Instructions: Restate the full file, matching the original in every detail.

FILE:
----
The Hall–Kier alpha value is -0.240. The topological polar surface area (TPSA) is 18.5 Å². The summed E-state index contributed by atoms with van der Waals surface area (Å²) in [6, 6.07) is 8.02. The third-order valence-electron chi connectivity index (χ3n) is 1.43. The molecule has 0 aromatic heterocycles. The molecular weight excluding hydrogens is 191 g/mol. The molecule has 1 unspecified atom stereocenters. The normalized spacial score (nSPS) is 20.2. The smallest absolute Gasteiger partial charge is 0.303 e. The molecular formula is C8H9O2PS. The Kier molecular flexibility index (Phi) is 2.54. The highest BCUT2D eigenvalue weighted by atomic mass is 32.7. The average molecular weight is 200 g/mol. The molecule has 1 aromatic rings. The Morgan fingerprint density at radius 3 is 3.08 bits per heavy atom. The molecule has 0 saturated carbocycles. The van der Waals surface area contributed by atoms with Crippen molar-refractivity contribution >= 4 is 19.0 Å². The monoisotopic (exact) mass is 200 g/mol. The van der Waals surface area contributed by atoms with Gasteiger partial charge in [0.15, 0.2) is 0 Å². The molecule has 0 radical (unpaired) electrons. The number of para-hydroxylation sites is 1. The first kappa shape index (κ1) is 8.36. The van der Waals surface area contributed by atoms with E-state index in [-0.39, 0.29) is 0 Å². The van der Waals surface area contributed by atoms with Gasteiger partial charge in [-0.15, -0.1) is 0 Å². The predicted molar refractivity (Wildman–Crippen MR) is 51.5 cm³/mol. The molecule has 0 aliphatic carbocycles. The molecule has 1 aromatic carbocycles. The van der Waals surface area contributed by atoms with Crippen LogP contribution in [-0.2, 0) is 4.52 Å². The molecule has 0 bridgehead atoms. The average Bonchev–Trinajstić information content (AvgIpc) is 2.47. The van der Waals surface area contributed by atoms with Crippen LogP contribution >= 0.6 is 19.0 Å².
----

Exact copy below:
The Hall–Kier alpha value is -0.240. The topological polar surface area (TPSA) is 18.5 Å². The summed E-state index contributed by atoms with van der Waals surface area (Å²) in [6, 6.07) is 8.02. The third-order valence-electron chi connectivity index (χ3n) is 1.43. The molecule has 0 aromatic heterocycles. The molecular weight excluding hydrogens is 191 g/mol. The molecule has 1 unspecified atom stereocenters. The normalized spacial score (nSPS) is 20.2. The smallest absolute Gasteiger partial charge is 0.303 e. The molecular formula is C8H9O2PS. The Kier molecular flexibility index (Phi) is 2.54. The highest BCUT2D eigenvalue weighted by atomic mass is 32.7. The average molecular weight is 200 g/mol. The molecule has 1 aromatic rings. The Morgan fingerprint density at radius 3 is 3.08 bits per heavy atom. The molecule has 0 saturated carbocycles. The van der Waals surface area contributed by atoms with Crippen molar-refractivity contribution >= 4 is 19.0 Å². The monoisotopic (exact) mass is 200 g/mol. The van der Waals surface area contributed by atoms with Gasteiger partial charge in [0.15, 0.2) is 0 Å². The molecule has 0 radical (unpaired) electrons. The number of para-hydroxylation sites is 1. The first kappa shape index (κ1) is 8.36. The van der Waals surface area contributed by atoms with E-state index in [-0.39, 0.29) is 0 Å². The van der Waals surface area contributed by atoms with Gasteiger partial charge in [-0.15, -0.1) is 0 Å². The predicted molar refractivity (Wildman–Crippen MR) is 51.5 cm³/mol. The molecule has 0 aliphatic carbocycles. The molecule has 1 aromatic carbocycles. The van der Waals surface area contributed by atoms with Crippen LogP contribution in [-0.2, 0) is 4.52 Å². The molecule has 0 bridgehead atoms. The average Bonchev–Trinajstić information content (AvgIpc) is 2.47. The van der Waals surface area contributed by atoms with Crippen LogP contribution >= 0.6 is 19.0 Å².